Amnesties are common in peace agreements as reconciliation mechanisms to allow participants in the conflict to re-integrate into society without fear of prosecution. However, from a reconciliation perspective, there is inherent tension between the aims of re-integrating combatants and of enabling social reckoning with conflict-related harms. Amnesties are contrary to international law if they include freedom from prosecution for war crimes and other serious international crimes. Amnesties also prevent the use of prosecution as a tool for ensuring public knowledge of and achieving accountability for conflict-related harms. TRCs sometimes grant amnesties in return for testimony, but broad amnesties granted in advance limit potential witnesses’ incentives to participate. (OHCHR 2009)
If an amnesty provision is included in a future agreement, it could be crafted to be more targeted than the Minsk provisions and thereby mitigate some of these concerns. For example:
- The 2013 Kampala Dialogue agreement between the DRC and M23 specifically excludes serious international crimes from its amnesty: “the Amnesty does not cover crimes of genocide and crimes against humanity, including sexual violence, recruitment of child soldiers and other massive violations of human rights.” (Art. 1)
- The Kampala Dialogue agreement also conditions each individual’s amnesty on a promise not to engage in further violence: “In order to benefit from the amnesty, each member of the M23 shall be obliged to make a personal commitment in writing to refrain permanently from the use of weapons or from participating in an insurgency movement to ensure the success of any demand. Any violation of this commitment shall automatically render the amnesty thereby granted null and void and would disqualify the author of the violation from any subsequent amnesty.” (Art. 1)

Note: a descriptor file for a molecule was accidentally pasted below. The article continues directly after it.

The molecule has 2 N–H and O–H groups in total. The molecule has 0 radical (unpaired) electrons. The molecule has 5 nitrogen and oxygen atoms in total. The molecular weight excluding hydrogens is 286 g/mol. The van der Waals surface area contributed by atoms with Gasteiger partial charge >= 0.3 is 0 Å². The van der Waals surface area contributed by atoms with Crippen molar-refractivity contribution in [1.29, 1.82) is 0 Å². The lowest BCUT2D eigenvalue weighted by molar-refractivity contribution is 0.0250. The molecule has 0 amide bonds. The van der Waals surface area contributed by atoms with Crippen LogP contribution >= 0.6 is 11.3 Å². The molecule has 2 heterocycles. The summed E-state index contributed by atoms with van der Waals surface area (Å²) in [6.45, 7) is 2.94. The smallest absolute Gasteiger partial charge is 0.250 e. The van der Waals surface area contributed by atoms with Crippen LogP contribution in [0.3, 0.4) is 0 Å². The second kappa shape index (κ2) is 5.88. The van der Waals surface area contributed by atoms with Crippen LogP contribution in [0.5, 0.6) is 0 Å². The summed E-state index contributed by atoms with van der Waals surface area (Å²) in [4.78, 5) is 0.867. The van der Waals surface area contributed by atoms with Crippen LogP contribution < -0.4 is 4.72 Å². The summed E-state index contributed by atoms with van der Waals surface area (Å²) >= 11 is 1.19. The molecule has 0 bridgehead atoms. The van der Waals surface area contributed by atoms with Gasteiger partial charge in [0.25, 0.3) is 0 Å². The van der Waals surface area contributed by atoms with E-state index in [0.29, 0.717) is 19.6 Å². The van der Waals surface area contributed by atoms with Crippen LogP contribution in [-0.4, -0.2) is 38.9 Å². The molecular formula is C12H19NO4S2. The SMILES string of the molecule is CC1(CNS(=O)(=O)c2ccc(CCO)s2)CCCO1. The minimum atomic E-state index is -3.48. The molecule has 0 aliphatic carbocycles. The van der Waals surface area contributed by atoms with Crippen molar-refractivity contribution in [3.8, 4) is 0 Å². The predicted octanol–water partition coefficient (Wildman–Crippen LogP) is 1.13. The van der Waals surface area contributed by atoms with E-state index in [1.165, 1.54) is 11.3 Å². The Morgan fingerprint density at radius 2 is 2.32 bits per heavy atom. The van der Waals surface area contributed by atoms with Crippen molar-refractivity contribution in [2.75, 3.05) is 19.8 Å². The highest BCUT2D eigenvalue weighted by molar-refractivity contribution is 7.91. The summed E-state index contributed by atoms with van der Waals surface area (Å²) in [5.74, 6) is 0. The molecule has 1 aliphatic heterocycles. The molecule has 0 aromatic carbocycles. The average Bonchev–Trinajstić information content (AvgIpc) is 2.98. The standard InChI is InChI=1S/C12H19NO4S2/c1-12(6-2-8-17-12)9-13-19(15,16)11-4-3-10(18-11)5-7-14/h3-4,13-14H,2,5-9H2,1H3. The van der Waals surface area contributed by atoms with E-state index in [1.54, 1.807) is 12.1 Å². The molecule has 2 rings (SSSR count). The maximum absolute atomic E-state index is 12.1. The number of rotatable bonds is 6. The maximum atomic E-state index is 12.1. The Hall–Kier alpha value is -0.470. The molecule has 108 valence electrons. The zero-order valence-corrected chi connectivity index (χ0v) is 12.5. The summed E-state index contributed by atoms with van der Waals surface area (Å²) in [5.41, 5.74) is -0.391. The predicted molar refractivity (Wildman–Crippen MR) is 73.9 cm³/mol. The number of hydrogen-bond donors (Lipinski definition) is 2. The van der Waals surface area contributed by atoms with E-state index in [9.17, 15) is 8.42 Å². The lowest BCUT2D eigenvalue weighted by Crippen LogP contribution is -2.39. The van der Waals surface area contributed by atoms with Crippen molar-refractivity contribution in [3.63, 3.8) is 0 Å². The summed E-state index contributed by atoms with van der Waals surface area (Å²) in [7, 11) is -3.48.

- The Accra Agreement mentioned above merely requires “consideration” of an amnesty: “The NTGL shall give consideration to a recommendation for general amnesty to all persons and parties engaged or involved in military activities during the Liberian civil conflict that is the subject of this Agreement.” (Art. XXXIV)
Finally, while joint transitional justice initiatives would need the agreement of both Russia and Ukraine, Ukraine could also initiate internal, domestic transitional justice initiatives on its own. Ukraine has already been carrying out prosecutions for war crimes in its domestic courts. Ukraine has also been engaging in transitional justice planning for some time.
4. Constructive engagement
Reconciliation provisions can also create frameworks for constructive engagement between the respective societies. Unlike justice provisions, which look back at the causes of the conflict and its harms, these kinds of provisions are forward-looking and seek to promote positive relationships between the concerned groups in the future.